This was not the first time that the Memphis emergency room came under scrutiny.
“We previously inspected the facility’s ED in 2012, after a confidential complainant alleged that delays and conditions in the ED were putting patients at risk. … The facility is still in the process of taking follow-up actions,” according to the report.
The Memphis hospital’s problems have been considered severe for quite some time.
“August : Phone call from ED physician — Patients allegedly left on stretchers in hallway waiting to be admitted. Referred to VISN 9 for response,” according to an OIG document obtained by The Daily Caller.
“November : VISN response considered inadequate, review initiated,” according to the document.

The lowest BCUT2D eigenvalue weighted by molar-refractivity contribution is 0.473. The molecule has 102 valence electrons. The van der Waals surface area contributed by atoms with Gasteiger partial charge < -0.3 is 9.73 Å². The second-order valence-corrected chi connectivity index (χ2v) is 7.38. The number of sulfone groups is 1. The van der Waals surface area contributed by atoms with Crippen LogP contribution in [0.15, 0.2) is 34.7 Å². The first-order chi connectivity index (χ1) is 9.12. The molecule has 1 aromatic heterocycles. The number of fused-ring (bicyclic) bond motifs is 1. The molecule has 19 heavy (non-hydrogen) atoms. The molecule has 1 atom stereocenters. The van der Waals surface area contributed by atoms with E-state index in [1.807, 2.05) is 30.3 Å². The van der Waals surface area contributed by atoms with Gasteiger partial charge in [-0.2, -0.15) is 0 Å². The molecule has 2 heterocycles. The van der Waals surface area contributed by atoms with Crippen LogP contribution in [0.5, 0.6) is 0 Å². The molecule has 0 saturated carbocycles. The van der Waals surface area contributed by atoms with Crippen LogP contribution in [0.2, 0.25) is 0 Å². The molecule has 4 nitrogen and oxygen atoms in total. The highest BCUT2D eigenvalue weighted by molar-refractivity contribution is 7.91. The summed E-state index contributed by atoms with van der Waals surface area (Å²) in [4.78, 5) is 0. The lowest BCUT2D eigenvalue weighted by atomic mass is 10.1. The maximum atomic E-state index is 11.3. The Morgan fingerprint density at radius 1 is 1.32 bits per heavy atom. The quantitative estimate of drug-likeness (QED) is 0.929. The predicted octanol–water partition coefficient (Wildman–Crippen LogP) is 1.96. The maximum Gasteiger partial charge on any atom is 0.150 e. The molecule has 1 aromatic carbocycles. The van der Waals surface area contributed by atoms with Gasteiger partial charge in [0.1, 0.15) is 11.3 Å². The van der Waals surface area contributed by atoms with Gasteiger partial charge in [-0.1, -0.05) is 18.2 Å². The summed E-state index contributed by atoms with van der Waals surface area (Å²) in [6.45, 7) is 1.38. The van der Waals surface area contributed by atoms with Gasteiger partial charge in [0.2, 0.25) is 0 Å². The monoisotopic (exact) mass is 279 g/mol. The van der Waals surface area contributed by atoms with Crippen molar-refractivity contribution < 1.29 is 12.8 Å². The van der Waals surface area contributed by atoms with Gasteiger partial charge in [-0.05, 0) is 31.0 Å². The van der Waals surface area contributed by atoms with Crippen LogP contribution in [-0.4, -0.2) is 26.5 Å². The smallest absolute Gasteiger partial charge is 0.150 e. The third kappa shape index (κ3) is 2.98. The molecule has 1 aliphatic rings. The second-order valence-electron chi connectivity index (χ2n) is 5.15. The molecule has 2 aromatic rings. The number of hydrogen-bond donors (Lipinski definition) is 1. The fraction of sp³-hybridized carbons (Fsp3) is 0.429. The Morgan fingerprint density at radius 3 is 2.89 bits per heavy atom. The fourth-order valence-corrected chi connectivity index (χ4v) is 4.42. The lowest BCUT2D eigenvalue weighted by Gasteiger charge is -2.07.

“Facility’s sustained performance for ED [Emergency Department] length of stay far below the VHA standard. Many factors contributed to ED delays,” the inspector general’s office found in August 2012.
“We substantiated that management was aware of these issues but had not taken adequate action for resolution. … The potential for harm exists, however, if the ED flow problems continue. Boarding patients awaiting admission for lengthy periods ‘… enhances the potential for errors, delays in treatment, and diminished quality of care,'” according to an August 15, 2012 OIG report.
James L. Robinson, a longtime VA veteran who headed the Memphis VA hospital from 2009 until taking another hospital job in August 2012, received a $10,782 taxpayer-funded bonus from VA in fiscal year 2011, according to documents obtained by TheDC.
The Department of Veterans Affairs did not return a request for comment. Memphis VA Medical Center did not return a request for comment.